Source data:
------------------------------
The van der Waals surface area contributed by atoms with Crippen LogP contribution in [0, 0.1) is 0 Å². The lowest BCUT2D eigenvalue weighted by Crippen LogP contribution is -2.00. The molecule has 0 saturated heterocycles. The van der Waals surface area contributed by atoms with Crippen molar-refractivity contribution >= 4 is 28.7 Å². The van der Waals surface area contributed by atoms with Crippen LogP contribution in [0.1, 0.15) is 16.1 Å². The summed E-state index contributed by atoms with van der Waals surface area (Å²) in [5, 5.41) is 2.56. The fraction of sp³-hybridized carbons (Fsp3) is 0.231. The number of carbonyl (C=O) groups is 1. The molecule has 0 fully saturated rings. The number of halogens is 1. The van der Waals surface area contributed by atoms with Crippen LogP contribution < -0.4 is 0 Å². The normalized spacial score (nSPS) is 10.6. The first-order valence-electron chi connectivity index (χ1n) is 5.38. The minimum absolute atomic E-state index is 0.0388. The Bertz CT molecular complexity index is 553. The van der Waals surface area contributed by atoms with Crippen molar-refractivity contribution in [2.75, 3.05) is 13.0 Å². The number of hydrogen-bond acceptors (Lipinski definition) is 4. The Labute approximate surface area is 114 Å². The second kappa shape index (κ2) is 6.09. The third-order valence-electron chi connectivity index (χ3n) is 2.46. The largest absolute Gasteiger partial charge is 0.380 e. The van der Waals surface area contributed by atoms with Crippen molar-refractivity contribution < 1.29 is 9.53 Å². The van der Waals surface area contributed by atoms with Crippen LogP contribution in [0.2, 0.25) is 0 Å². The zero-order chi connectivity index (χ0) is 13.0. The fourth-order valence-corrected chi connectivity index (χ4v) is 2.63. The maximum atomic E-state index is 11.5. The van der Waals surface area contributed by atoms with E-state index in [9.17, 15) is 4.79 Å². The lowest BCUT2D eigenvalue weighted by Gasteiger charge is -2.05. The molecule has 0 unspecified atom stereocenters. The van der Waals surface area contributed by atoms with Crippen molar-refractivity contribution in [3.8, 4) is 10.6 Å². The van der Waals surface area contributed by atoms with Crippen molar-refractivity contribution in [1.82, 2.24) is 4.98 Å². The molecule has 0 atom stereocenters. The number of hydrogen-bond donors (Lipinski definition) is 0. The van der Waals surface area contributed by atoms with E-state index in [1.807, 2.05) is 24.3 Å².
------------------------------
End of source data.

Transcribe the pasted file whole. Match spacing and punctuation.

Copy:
The van der Waals surface area contributed by atoms with Crippen LogP contribution in [0, 0.1) is 0 Å². The lowest BCUT2D eigenvalue weighted by Crippen LogP contribution is -2.00. The molecule has 0 saturated heterocycles. The van der Waals surface area contributed by atoms with Crippen molar-refractivity contribution >= 4 is 28.7 Å². The van der Waals surface area contributed by atoms with Crippen LogP contribution in [0.1, 0.15) is 16.1 Å². The summed E-state index contributed by atoms with van der Waals surface area (Å²) in [5, 5.41) is 2.56. The fraction of sp³-hybridized carbons (Fsp3) is 0.231. The number of carbonyl (C=O) groups is 1. The molecule has 0 fully saturated rings. The number of halogens is 1. The van der Waals surface area contributed by atoms with Crippen LogP contribution < -0.4 is 0 Å². The normalized spacial score (nSPS) is 10.6. The first-order valence-electron chi connectivity index (χ1n) is 5.38. The minimum absolute atomic E-state index is 0.0388. The Bertz CT molecular complexity index is 553. The van der Waals surface area contributed by atoms with Crippen molar-refractivity contribution in [2.75, 3.05) is 13.0 Å². The number of hydrogen-bond acceptors (Lipinski definition) is 4. The Labute approximate surface area is 114 Å². The second kappa shape index (κ2) is 6.09. The third-order valence-electron chi connectivity index (χ3n) is 2.46. The largest absolute Gasteiger partial charge is 0.380 e. The van der Waals surface area contributed by atoms with Crippen molar-refractivity contribution < 1.29 is 9.53 Å². The van der Waals surface area contributed by atoms with Crippen LogP contribution in [0.2, 0.25) is 0 Å². The zero-order chi connectivity index (χ0) is 13.0. The fourth-order valence-corrected chi connectivity index (χ4v) is 2.63. The maximum atomic E-state index is 11.5. The van der Waals surface area contributed by atoms with E-state index in [9.17, 15) is 4.79 Å². The lowest BCUT2D eigenvalue weighted by Gasteiger charge is -2.05. The molecule has 0 unspecified atom stereocenters. The van der Waals surface area contributed by atoms with Crippen molar-refractivity contribution in [3.8, 4) is 10.6 Å². The van der Waals surface area contributed by atoms with Crippen molar-refractivity contribution in [1.82, 2.24) is 4.98 Å². The molecule has 0 atom stereocenters. The number of hydrogen-bond donors (Lipinski definition) is 0. The van der Waals surface area contributed by atoms with E-state index in [1.807, 2.05) is 24.3 Å².